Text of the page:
Business ObjectsThe OMG Meta Object Facility

David S. Frankel is Director of Advanced Architectures for Genesis Development Corporation of West Chester, PA. He is a member of the OMG Architecture Board. He can be contacted at [email protected].

UML IS KNOWN to most people who use it as a standard notation for describing object models. It is not commonly known that UML has a rigorously defined meta-model.

A high-level view of the UML meta-model (Table 1) reveals three levels we discussed last time:

Table 1. Levels of Classification.


User Objects

The UML meta-model.

A model of a specific information domain. Consists of instances of the UML elements. These instances are called meta-objects.

Instances of the elements of a model.

Class, Attribute, Operation, etc.

UML Classes: Customer, Policy, etc.
UML Associations: The Association between Customer and Policy, etc.

Customer #123, Customer #456, Policy #ABC, Policy #DEF, Association between Customer #123 & Policy #ABC

The level at which the meta-model is defined. The UML meta-model defines a number of elements such as Class, Operation, Attribute, Association, etc. We call each of these elements a meta-class.

The level at which meta-objects are instantiated. Instances of UML Class represent business entities and processes. For example, in the insurance industry we would identify Classes such as Customer, Policy, PolicyReview, etc. Instances of the UML meta-class Association can be defined among Classes, such as an Association that might be defined between Customer and Policy. We call instances of the UML meta-classes meta-objects.

The level at which business objects are instantiated. Instances of UML Classes, such as instances of the Class Customer, are objects rather than meta-objects.

We call UML object models of particular domains, such as of the insurance industry, domain object models or simply domain models.

As we also discussed last time, other meta-models exist, most notably meta-models for database systems. A database meta-model defines basic elements such as database, table, column, key, etc. that are used to define specific data models. A data model based on a typical database meta-model would define specific databases, tables, columns, keys, etc.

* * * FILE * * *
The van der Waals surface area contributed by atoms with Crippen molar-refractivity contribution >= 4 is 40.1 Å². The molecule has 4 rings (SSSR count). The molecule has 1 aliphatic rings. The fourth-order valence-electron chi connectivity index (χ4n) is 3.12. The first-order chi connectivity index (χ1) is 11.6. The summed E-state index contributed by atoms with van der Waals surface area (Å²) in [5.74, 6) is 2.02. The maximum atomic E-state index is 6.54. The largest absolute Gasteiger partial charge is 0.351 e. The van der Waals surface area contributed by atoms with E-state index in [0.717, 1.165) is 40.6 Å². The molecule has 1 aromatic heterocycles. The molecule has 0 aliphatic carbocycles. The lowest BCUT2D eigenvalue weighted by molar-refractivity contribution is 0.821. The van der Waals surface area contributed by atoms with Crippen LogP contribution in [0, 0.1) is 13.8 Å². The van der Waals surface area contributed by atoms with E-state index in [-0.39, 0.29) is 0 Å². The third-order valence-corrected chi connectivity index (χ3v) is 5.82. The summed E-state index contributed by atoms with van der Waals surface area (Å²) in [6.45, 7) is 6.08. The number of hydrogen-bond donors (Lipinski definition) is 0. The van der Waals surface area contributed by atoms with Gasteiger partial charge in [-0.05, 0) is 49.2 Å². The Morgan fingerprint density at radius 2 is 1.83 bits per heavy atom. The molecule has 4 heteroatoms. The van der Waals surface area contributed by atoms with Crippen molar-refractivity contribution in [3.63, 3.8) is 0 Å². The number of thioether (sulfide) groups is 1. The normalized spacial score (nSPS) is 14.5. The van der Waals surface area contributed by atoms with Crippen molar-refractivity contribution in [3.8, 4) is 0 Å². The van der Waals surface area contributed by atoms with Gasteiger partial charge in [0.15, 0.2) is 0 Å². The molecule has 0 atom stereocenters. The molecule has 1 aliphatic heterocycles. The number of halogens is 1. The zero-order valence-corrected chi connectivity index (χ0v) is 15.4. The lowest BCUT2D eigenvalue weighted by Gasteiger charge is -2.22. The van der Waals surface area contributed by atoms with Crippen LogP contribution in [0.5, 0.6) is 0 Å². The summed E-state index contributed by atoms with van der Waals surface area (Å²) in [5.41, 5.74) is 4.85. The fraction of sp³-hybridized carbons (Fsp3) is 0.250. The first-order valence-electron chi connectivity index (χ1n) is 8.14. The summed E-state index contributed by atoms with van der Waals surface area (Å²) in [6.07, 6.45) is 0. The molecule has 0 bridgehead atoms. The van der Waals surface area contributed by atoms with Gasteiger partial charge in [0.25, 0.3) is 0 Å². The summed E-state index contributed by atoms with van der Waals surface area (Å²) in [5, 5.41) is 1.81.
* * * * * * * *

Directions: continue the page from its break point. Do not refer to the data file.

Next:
Domain object models and data models are stored in specialized databases called meta-data repositories, sometimes referred to simply as repositories. Repository administrators typically would like to manage domain models and data models in a unified fashion, but the disparate nature of the meta-models on which they are based present a formidable obstacle.

The OMG Meta-Object Facility (MOF) bridges the gap between dissimilar meta-models by providing a common basis for meta-models. If two different meta-models are both MOF-conformant, then models based on them can reside in the same repository.

The UML meta-model is based on the MOF standard. UML's MOF conformance is a crucial piece of the OMG's strategy for supporting integrated repositories.

The MOF was officially approved as an Object Management Group (OMG) standard in late 1997. It defines a set of constructs that can be used to describe meta-models. It was submitted by Unisys, IBM, Oracle, and several other companies. OMG rules require the submitters of a successful proposal to produce a conformant shipping product within 18 months.

The MOF is independent of CORBA IDL. It has a set of core constructs that are independent of any standard representation format and has a mapping from the core to IDL.

Basing a meta-model on the MOF entails defining the meta-model in terms of the MOF core constructs. The UML meta-model is based on the MOF, meaning that its constructs are defined in terms of the MOF core elements. Applying the MOF-IDL mapping yields, effectively, a representation of the UML meta-model in IDL.